Wasn’t it December 1st like yesterday? Another Market Update 1,031 words, and a 5 minute read – let’s do this.
After reading 100s of articles and going down the Union discussion boards rabbit hole, I feel like I eat, sleep, breathe and dream about the rail and longshore workers negotiations. I have opinions for sure, but whether they lean to pro or anti-Union, I’ll keep them to myself. But for real I want to come back as a Union president in my next life. Negotiating is one of life’s greatest highs! From all the banter I have been reading on those discussion boards, it seems union members are overheating with the rail contract outcome. I would not be at all surprised if that will cause some rifts in any pending contracts. Believe me, my 2 ex Union steward uncles were very passionate about getting their way. Let’s see what is in store between the International Longshore and Warehouse Union and the Pacific Maritime Association. There are rumors of that contract being finalized by February or March of 2023. I know there are a lot of positive spins on the ILWU contract talks, but I also sense drama. Stay tuned.
Is Dallas no longer flexin’ on the market?
BNSF is continuing to run quite smoothly with nearly all containers being placed onto a chassis once fresh off the train. Driver detention is at a minimum with maybe 30 minute waits every so often. Improvements at the Union Pacific in Dallas have been made, likely due to the volume slow down, especially from the west coast. Most of the containers coming into Dallas on the rail are no longer being grounded, and are routinely flipped to a chassis right away. The UP is still working to dig out remaining stacked containers and drivers have still reported wait times of around up to 5 hours while waiting for the UP to dig out stacked containers. Compared to 10+ hours last month – honestly – 5 hours is not horrible, as crazy as it sounds.
The BNSF option is still the better option over the UP in Dallas. If your container is in the 1% that does get grounded, BNSF still has the more efficient process to get it flipped onto a private chassis.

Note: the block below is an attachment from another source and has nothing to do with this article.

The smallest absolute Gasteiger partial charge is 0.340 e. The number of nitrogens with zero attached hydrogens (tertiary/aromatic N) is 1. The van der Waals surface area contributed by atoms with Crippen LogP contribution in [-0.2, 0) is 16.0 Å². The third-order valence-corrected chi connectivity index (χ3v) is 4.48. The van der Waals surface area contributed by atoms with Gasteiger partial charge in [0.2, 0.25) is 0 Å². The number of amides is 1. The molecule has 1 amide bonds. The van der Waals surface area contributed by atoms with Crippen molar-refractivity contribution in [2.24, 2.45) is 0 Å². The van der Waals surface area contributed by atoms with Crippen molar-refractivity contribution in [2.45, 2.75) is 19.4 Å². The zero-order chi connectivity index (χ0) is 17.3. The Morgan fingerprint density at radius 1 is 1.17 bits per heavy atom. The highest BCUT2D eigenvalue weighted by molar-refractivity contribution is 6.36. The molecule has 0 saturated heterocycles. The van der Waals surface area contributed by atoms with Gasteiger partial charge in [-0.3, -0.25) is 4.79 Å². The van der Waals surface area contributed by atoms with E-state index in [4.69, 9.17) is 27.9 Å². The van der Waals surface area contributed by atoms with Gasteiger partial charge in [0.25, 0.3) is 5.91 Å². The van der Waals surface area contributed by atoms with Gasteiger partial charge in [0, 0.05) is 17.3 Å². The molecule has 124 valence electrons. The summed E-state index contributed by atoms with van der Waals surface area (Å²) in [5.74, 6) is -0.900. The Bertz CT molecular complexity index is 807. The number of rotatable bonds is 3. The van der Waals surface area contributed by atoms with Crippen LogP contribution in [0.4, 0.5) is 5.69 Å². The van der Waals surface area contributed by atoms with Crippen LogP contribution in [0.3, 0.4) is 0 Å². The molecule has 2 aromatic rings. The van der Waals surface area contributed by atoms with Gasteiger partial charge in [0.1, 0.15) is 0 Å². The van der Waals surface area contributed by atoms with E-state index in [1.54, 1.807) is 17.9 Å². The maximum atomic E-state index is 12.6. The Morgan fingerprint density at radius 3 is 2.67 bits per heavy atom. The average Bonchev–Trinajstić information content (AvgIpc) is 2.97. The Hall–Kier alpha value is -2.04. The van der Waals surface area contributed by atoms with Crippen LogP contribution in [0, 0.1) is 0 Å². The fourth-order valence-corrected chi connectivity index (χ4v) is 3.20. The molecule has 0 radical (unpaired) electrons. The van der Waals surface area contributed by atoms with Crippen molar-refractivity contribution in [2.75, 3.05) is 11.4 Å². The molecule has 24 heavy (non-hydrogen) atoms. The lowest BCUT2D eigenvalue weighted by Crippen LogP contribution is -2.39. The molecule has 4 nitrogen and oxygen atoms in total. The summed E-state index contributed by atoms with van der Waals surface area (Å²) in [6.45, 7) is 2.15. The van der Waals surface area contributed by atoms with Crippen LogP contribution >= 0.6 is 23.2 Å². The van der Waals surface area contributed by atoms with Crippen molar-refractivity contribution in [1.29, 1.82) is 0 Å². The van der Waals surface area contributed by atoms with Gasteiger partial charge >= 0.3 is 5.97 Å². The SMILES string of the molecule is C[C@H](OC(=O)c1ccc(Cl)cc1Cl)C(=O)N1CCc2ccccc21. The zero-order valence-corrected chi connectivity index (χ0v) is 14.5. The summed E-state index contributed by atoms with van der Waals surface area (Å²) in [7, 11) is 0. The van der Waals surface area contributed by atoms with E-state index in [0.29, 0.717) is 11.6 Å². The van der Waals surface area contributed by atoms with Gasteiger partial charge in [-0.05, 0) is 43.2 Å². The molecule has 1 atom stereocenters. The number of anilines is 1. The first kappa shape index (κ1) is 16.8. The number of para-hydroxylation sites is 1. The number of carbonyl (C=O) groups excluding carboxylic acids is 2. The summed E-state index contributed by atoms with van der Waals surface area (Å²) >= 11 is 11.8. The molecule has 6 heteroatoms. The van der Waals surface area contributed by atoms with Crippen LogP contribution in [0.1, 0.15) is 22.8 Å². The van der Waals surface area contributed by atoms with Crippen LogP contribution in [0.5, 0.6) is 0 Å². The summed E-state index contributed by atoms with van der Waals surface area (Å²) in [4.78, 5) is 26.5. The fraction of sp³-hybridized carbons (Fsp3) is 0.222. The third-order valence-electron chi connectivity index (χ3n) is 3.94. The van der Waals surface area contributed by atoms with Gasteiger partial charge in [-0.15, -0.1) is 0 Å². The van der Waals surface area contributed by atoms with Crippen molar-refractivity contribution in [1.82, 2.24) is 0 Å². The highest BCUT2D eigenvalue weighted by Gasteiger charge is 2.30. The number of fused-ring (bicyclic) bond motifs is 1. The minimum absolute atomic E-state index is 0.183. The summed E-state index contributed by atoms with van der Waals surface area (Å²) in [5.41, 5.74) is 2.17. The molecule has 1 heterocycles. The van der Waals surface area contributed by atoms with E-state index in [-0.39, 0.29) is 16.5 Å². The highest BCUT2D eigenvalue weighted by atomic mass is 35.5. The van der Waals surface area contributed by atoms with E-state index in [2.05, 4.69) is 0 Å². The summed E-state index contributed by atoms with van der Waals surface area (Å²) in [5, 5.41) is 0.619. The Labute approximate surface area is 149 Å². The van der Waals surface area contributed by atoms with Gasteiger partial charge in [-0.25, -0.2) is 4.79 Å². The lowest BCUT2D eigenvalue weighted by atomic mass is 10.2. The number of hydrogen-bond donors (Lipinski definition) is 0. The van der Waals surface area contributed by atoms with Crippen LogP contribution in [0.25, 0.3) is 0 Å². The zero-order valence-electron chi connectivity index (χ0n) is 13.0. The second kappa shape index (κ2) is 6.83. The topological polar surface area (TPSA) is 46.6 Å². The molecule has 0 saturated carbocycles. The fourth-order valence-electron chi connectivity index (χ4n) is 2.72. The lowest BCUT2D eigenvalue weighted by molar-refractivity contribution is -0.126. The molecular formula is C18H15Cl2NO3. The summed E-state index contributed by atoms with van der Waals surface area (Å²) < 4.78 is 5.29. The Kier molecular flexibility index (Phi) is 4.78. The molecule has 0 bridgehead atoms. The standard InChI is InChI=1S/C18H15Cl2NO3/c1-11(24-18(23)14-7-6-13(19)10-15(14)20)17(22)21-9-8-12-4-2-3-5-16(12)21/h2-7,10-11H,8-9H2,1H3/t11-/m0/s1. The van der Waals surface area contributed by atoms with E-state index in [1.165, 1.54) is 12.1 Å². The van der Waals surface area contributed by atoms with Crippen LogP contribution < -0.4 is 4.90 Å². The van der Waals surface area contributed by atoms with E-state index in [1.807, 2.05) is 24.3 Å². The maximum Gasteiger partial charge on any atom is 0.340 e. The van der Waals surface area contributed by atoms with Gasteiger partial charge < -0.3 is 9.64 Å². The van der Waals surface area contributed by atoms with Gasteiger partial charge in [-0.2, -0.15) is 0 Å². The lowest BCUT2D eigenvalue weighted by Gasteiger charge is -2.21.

With the volume decrease across the board, the rail system will become more efficient as time goes by and less congestion occurs. One of our Dallas dispatchers said that it has gotten better and it just depends on the person assisting the driver. “Some are willing to really help and others just won’t” (I think she may have some beef with a UP worker) but that is a good point – the attitudes of the rail workers could also determine the situation. Could less sick leave time in the contracts leave rail workers acting extra?
TEU Volume went down again this week, down 12.8% from last week. I mean, it is December, so a decrease is a common trend for the industry, but these volumes seem painfully low this quarter. Labor availability seems exceptionally low at all ports from what I have been reading this week, possibly due to labor hours being cut, December being a hot month for employee vacations or a result of cold and flu season. One good thing is that with an import volume slow down, port congestion should be really clearing up in early 2023 and heading to the no port congestion fee zone. We love that!
What is going on at the ports this week?
Houston: Imports into Houston are slightly up this week and labor availability is low. I have received reports of slight chassis shortages and longer driver wait times. Don’t forget the Sustained Import Dwell Fee started on December 1st in Houston. The fee will start day 8 after free time expires.
LA/LGB : There is a shortage of gensets and it is still slow to secure appointments for empty returns. Trucking queues can sometimes prevent drivers from pulling loads during allotted appointment times – if the appointment window expires, truckers will need to secure a new appointment. The Port of Los Angeles and Long Beach Container Dwell Fee is on hold until Dec 16, 2022. This is separate from individual terminal dwell fee agreements on long dwelling units. Long Beach is removing the weekend exemption for free time effective September 1st, 2022. Free time will be inclusive of Saturdays and Sundays (except on legal holidays) when a container terminal in Long Beach is open on either of those days.
Oakland: There is still some slight congestion and low labor availability. Yard utilization is at a whopping 78% of capacity. Empty container returns are still problematic creating some lingering chassis shortages.
New Orleans: There are reports of heavy chassis shortages with virtually no 40′ chassis available. Also reports of vessel delays due to fog from earlier in the week but looks to be clear as of this morning, 1 container ship remains at berth.
Savannah: Vessel wait times are being reported at 12 days due to berth congestion, there are 13 container ships currently at Savannah. Even with that being said, containers are still moving fluidly and we have plenty of capacity!
Vancouver: Yard utilization is very high at 72% capacity. The port is also experiencing additional delays for rail traffic and some vessel delays. There are 7 container ships and 46 bulk vessels currently at anchor as of this morning.
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